“Christians, like any other Malaysians, are not demanding for anything beyond our constitutional and fundamental human rights as enshrined in Article 11(1) of the Federal Constitution and Article 18 of the Universal Declaration of Human Rights,” said the group, led by its chairman, Anglican Bishop Ng Moon Hing.

CFM also said that it would leave the decision of what to do with the marked cargo to the affected importers, the Bible Society of Malaysia (BSM) and the Sarawak branch of global Christian group, The Gideons.

“We have left it to the two importers to decide whether or not to collect the Alkitab, based on their different specific circumstances and level of trust in the authorities and the processes in their local context,” it said.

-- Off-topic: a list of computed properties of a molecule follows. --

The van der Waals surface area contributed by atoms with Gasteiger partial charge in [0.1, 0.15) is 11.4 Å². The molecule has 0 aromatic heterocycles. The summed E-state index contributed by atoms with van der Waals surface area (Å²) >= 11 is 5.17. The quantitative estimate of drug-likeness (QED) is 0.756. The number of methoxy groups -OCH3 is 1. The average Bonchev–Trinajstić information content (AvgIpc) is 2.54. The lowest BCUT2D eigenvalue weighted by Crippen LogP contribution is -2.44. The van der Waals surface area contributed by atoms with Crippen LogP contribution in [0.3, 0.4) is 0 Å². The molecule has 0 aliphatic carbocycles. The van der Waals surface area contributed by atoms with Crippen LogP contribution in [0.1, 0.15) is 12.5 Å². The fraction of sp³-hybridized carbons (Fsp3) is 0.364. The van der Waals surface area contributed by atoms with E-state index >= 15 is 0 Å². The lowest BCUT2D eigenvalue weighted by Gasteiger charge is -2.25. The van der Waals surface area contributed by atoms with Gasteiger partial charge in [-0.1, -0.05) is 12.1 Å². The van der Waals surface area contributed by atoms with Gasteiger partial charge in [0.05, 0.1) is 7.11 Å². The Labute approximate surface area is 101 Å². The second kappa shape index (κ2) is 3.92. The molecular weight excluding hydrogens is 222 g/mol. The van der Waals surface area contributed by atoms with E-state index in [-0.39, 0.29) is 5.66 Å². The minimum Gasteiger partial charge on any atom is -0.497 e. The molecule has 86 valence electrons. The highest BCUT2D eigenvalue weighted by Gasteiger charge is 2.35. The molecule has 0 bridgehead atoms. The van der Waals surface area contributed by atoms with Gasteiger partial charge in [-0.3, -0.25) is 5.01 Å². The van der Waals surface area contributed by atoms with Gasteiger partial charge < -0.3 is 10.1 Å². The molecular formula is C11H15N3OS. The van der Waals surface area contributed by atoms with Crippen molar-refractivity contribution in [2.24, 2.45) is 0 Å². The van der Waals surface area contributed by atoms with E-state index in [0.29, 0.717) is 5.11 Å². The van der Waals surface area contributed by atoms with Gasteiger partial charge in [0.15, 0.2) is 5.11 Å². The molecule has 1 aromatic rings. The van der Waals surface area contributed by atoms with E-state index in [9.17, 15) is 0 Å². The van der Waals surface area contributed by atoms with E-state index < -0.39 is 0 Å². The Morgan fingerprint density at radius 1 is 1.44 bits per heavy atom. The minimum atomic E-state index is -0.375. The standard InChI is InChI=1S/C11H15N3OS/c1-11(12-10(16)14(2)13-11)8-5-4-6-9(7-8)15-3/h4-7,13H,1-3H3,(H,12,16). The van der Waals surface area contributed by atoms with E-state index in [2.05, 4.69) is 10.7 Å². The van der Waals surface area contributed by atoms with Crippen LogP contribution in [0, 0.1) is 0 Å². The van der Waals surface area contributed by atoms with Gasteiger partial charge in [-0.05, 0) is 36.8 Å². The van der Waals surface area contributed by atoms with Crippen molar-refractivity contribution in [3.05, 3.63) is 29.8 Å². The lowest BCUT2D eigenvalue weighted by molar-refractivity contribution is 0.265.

With polls set to be called in Sarawak in just over two weeks, the controversy is expected to weigh on the minds of Christians who make up nearly close to half of the hornbill state’s total population.

Friends and Fellow Bloggers,

I introduce to you the passionate Advocate of “Respect for the Dignity of Difference”, Chief Rabbi Sir Jonathan Sacks. Listen to him with an open mind and then let us discuss his presentation rationally. How do we end this rivalry of siblings.–Din Merican

Public Protest against Lynas Corp of Australia

March 30, 2011

To Lynas Corp: Pack Up and Leave  Gebang, Pahang for Australia

by Joseph Sipalan@

A group of Pahang residents has urged Australia’s Lynas Corp to “pack up and leave” Malaysia and abandon plans to build a rare earth refinery in Gebeng, near Kuantan.